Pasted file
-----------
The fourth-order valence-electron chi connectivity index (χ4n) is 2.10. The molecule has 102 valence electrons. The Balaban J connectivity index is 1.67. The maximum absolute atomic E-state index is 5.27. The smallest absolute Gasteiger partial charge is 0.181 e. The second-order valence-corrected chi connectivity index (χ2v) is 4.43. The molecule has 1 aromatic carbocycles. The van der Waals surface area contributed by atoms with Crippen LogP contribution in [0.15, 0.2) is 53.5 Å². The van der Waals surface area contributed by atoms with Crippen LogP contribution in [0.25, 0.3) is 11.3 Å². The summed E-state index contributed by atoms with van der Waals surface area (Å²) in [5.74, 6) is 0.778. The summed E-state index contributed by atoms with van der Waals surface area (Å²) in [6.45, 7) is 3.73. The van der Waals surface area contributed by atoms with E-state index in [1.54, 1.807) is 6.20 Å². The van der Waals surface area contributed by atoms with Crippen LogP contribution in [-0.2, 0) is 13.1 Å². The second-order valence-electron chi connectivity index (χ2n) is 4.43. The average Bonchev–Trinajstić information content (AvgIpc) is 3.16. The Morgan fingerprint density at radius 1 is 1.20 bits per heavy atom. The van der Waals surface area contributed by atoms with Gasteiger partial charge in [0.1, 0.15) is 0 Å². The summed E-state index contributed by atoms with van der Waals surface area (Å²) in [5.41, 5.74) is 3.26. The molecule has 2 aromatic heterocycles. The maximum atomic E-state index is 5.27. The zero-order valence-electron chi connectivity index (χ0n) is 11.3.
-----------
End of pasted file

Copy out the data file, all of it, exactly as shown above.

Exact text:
The fourth-order valence-electron chi connectivity index (χ4n) is 2.10. The molecule has 102 valence electrons. The Balaban J connectivity index is 1.67. The maximum absolute atomic E-state index is 5.27. The smallest absolute Gasteiger partial charge is 0.181 e. The second-order valence-corrected chi connectivity index (χ2v) is 4.43. The molecule has 1 aromatic carbocycles. The van der Waals surface area contributed by atoms with Crippen LogP contribution in [0.15, 0.2) is 53.5 Å². The van der Waals surface area contributed by atoms with Crippen LogP contribution in [0.25, 0.3) is 11.3 Å². The summed E-state index contributed by atoms with van der Waals surface area (Å²) in [5.74, 6) is 0.778. The summed E-state index contributed by atoms with van der Waals surface area (Å²) in [6.45, 7) is 3.73. The van der Waals surface area contributed by atoms with E-state index in [1.54, 1.807) is 6.20 Å². The van der Waals surface area contributed by atoms with Crippen LogP contribution in [-0.2, 0) is 13.1 Å². The second-order valence-electron chi connectivity index (χ2n) is 4.43. The average Bonchev–Trinajstić information content (AvgIpc) is 3.16. The Morgan fingerprint density at radius 1 is 1.20 bits per heavy atom. The van der Waals surface area contributed by atoms with Gasteiger partial charge in [0.1, 0.15) is 0 Å². The summed E-state index contributed by atoms with van der Waals surface area (Å²) in [5.41, 5.74) is 3.26. The molecule has 2 aromatic heterocycles. The maximum atomic E-state index is 5.27. The zero-order valence-electron chi connectivity index (χ0n) is 11.3.